Background: Delayed cerebral ischemia (DCI) after subarachnoid hemorrhage (SAH) has been linked to focal reductions in cerebral blood flow (CBF) and microvascular impairments in oxygen delivery. Effective therapies that restore flow and oxygen transport to vulnerable brain regions are currently lacking. SANGUINATE is a dual-action carbon monoxide-releasing and hemoglobin-based oxygen transfer agent with efficacy in animal models of focal brain ischemia and tolerability in patients with sickle cell disease.
Methods: We performed a safety and proof-of-principle study in 12 SAH patients at risk of DCI across three escalating doses (160, 240, and 320 mg/kg). We used 15O-PET (performed at baseline, after SANGUINATE and at 24 h) to evaluate efficacy for improving CBF and restoring flow-metabolism balance (assessed by oxygen extraction fraction [OEF]) to vulnerable regions (defined as baseline OEF ≥ 0.50).
Results: SANGUINATE resulted in a transient rise in mean arterial pressure (116 ± 15-127 ± 13 mm Hg, p = 0.001) that normalized by 24 h and allowed three patients with DCI to be weaned off vasopressors. No adverse events were noted during infusion. Global CBF did not rise (43 ± 8-46 ± 9 ml/100 g/min) although a trend was seen at the highest dose (45 ± 7-51 ± 9, p = 0.044). However, a significant 16% rise in regional CBF associated with reduction in OEF was seen in vulnerable regions, but did not persist at 24 h.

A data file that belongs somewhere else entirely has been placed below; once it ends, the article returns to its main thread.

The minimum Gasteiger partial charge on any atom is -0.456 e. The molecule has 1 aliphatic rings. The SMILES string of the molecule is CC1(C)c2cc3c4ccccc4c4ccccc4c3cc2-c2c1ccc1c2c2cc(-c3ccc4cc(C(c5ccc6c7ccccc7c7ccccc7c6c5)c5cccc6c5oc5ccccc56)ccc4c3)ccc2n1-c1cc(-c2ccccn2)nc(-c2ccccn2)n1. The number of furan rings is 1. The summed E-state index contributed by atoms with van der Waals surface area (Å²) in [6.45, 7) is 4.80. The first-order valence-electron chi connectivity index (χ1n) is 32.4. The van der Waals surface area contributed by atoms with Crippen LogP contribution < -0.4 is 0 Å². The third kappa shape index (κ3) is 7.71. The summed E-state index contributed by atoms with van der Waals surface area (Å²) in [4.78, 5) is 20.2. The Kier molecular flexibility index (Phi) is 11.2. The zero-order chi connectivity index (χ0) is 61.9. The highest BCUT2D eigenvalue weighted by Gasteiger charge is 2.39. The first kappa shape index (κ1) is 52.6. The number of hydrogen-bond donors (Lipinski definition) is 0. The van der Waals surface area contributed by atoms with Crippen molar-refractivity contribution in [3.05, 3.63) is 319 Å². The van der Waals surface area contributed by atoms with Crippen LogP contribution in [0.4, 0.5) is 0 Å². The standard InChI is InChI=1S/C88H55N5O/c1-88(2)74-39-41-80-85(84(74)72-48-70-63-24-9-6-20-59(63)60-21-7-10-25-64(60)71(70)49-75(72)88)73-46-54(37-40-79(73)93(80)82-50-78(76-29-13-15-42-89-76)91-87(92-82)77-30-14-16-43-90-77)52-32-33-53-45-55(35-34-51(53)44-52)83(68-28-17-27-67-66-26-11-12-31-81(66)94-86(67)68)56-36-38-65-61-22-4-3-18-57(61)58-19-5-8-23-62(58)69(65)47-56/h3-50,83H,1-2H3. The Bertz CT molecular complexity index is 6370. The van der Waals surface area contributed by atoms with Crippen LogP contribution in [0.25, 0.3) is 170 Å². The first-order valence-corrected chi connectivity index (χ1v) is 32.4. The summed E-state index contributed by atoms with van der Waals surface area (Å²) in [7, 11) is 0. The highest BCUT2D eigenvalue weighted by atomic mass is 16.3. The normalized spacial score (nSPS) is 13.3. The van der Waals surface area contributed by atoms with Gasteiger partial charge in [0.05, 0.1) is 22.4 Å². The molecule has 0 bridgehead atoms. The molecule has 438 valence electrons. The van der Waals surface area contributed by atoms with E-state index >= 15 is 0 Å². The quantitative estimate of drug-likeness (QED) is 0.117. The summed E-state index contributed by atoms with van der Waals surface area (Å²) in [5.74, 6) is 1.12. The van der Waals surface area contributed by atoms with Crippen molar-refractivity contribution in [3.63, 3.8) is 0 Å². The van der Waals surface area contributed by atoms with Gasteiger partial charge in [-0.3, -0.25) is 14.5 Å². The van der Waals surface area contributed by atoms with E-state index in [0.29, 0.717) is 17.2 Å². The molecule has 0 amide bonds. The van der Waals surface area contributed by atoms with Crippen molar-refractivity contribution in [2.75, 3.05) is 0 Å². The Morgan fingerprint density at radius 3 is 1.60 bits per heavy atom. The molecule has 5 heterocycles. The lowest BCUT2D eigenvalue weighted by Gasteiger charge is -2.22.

Conclusions: We demonstrated that this novel agent can improve regional CBF and may improve oxygen supply-demand balance. Clinical studies (likely with repeat dosing) are required to evaluate whether this effect can prevent DCI or cerebral infarction.
Keywords: Brain ischemia; Cerebral blood flow; Subarachnoid hemorrhage; Vasospasm.